Talents migration leaves construction industry with jobs without professionals—Igbuan
Talent’s migration to foreign lands, popularly known as brain-drain, has hit the construction industry in Nigeria hard, leaving it with a scarcity of professionals to do the work that is available in the industry.
Igbuan Okaisabor, the CEO, of Construction Kaiser, who disclosed this to BusinessDay in an interview on the sideline of an industry-focused event in Lagos recently, described the loss of talents in the industry as a huge challenge.
The event which was organized by Construction Kaiser and Peri—a formwork and engineering firm—was aimed to foster collaboration among industry practitioners who hardly find time to network, compare industry notes or share experiences, according to Okaisabor.
He noted that the talent migration, which happens every year now, has been made worse by the closure of schools because of the university teacher’s strike, saying, “because of this, young graduates are no longer coming into the industry; so we are struggling.”
Because of the strategic economic role the construction industry plays as the largest employer of labour n Nigeria, Okaisabor urged the federal government to come up with ways to support the industry.
“We have a role we are playing in the economy and so, we should be supported to play that role. We should be given access to foreign exchange so that we can import what we need to import. This should be an incentive to help us do our work in the country,” he said.
He canvassed a special funding arrangement for the construction industry, noting that both the exchange rate and interest rate are too high. “How do you solve the housing problem on an interest rate of 20 percent and above per annum? It’s not possible,” he said.
Okaisabor noted that the construction industry in Nigeria was growing unlike when it was dominated by foreign firms. According to him, “the project we are doing today, 10 years ago, we were not doing them. So we’re breaking this barrier and getting more Nigerians involved in big projects, and when Nigerians are involved in big projects, you are creating employment.”
Explaining the reason for engaging expatriates in his firm, he said it was part of their long-term plan which makes it necessary for them to learn. He noted that one of the expats has a two-year contract with them, noting that having worked for 20 years at Julius Berger, the expat knows something.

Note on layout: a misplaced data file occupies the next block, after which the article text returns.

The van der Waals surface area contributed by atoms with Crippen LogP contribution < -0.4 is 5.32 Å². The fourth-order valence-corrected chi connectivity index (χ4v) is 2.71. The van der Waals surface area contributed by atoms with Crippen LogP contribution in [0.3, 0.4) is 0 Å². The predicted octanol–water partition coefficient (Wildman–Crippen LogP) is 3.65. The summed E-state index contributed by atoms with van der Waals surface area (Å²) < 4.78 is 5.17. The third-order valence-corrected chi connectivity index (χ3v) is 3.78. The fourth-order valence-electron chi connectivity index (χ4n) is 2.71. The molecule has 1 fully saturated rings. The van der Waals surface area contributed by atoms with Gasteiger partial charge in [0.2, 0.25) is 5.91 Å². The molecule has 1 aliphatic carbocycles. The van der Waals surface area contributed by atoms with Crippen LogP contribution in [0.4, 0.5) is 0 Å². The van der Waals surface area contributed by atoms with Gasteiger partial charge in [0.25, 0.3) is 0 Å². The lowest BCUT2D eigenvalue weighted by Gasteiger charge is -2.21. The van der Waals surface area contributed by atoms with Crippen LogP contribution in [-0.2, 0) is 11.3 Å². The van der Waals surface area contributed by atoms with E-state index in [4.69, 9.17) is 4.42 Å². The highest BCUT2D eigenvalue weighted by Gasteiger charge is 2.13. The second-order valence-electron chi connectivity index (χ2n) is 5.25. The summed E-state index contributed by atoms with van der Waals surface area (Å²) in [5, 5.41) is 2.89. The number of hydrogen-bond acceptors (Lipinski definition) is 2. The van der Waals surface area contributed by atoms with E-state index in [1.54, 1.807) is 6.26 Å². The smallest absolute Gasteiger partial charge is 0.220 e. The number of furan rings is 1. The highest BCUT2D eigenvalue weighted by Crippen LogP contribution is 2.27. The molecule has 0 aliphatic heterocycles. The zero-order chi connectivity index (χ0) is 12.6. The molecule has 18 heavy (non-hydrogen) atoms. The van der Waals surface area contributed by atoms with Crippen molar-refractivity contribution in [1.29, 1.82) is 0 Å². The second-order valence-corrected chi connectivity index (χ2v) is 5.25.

By the turn of 2023, Construction Kaiser, according to the CEO, would be 30 years in business. “Our story within this period has been that of impact; we have graduates we are training to own businesses. We are giving them lectures on how to do business the right way.
“We teach them to pay their taxes and do things honestly; they don’t have to take bribes; we are also lecturing them on finance, taxation, quality, safety, construction, leadership, organizational design, etc and we are happy to note that they are really doing well,” he said.
Operating in the current economic situation in Nigeria where inflation, naira devaluation and high energy costs have made everything difficult, Okaisabor revealed that it had been tough, adding, “if I say it is easy, that would be a lie. But as an entrepreneur, you have to strive to navigate the challenges.”
Part of the efforts at navigating the challenges, he said, was on the procurement process which they used to have, maybe 3-5 years ago, but they could not think of having that now. “This is because where we used to have fixed price contract before because there was a little bit of flexibility on the foreign exchange at that time, the volatility in foreign exchange is just too much for us to predict anything.
“Where we used to give validity of our prices for three to six months, we now give two weeks because after two weeks we have to revalidate. And for us the most important thing is to ensure that the people working with us are able to remain in employment; we also think of strategies and different creative ways to ensure that we keep our head above water,” he said.
Okaisabor explained that why they had to remain in business was because, with about 200 employees, families depended on them just as people depended on vendors and suppliers. “I always tell people to navigate responsibilities to keep this company going for the sake all the people whose lives depend on the company,” he emphasized.